Each Monday, I share reviews of Westerns I’m studying to prepare for making 12 Westerns in 12 Months during 2020. I am watching these films not from an audience perspective but as a filmmaker, as a student of the genre.
Week Twelve: The Deadly Companions & Support Your Local Gunfighter
The Deadly Companions
This was my first encounter with Peckinpah’s feature debut. I can see why many have ignored the film or left it out when discussing the filmmaker’s work. However, for all its flaws, The Deadly Companions still has a lot of worth.
The major problem lies in the heart of its best plot point: the idea that a man accidentally shoots an innocent boy and must help his mother bury the child. It’s a great, conflicted beginning for a Western. The trouble is, I never quite believed that Brian Keith, as good of an actor as he is, was truly haunted by this act. This would be devastating and that’s never reflected. He seems far too accepting of the mistake, certainly determined to help her but never grasping the finality of what he’s done. The whole film could have mostly been about that and it would have been far more effective as a character-drama/western.
Instead, it frequently gets distracted, especially with its two villains, Steve Cochran and Chill Wills. I never believed these guys and they fall quite short of the scallawags Peckinpah would go on to create in other films. Wills is definitely miswritten and misplayed. He isn’t once scary, just a lazy buffoon. It is also never explained well nor quite plausible that he wouldn’t recognize Brian Keith (the whole purpose of the revenge plot). Cochran is a little better but, except for his harassment of Maureen O’Hara, isn’t really that bad. If what I read last night is true and Peckinpah wanted Keith to kill Cochran, I have to admit the studio and/or O’Hara’s version is better. Ultimately, these two “bad guys” deserve to bumble their way into death.
The best parts of the film are the interplay between Keith and O’Hara, the Apache’s hunt for both of them, and Keith’s insistence on never taking off his hat (I won’t spoil that one).
This Western had some surprising similarities to one I wrote years ago and that will be part of my 12 Westerns. It’s called Heart of the Gun.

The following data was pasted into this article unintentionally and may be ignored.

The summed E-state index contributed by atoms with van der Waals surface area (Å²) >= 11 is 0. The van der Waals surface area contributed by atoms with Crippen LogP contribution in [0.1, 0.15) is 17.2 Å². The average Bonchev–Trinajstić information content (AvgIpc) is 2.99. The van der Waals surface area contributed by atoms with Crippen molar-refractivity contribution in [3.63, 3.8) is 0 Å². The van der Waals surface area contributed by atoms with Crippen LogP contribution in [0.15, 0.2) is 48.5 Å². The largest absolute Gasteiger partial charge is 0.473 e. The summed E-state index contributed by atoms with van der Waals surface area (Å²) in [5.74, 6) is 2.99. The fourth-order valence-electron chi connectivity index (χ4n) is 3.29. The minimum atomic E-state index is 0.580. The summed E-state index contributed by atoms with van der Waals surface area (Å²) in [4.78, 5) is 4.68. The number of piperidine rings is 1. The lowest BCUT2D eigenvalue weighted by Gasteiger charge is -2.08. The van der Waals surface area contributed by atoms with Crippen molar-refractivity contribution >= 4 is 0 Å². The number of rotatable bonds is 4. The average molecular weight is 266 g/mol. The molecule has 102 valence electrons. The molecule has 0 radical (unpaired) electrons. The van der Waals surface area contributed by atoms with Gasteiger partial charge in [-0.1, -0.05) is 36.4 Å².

Seen on Amazon Prime.
Support Your Local Gunfighter
This film I chose specifically to start studying Western Comedies in preparation for a film I’m making: A Guide to Gunfighters of the Wild West. It has been too long since I saw Blazing Saddles so that one is definitely do for a re-watch and so is the underrated (at least that’s how I remember it) Mel Gibson version of Maverick.
But this is where I started. James Garner’s sometimes amusing romp was worth a watch more to see what not to do than an example of good practices. For one, I witnessed how too many bonkers performances in the same movie can be overwhelming. There isn’t really a “straight man” in this film; Garner is the closest it gets but really, everyone is just plain nuts. Something doesn’t quite work about that because there’s no one to react to all this madness in a logical way. Along those same lines, the comedy is all in your face. The one or two subtle moments of comedy are a breath of fresh air for what is mostly just a series of loud, in your face jokes.
There certainly is one amazing element of this film and that’s Jack Elam. He steals every scene he’s in, the best being when he decides to hold his ground and face a true gunfighter.
Some others have moments and Garner certainly carries it but the whole thing feels like they pushed too hard when they could have just let it play.
Seen on Amazon Prime.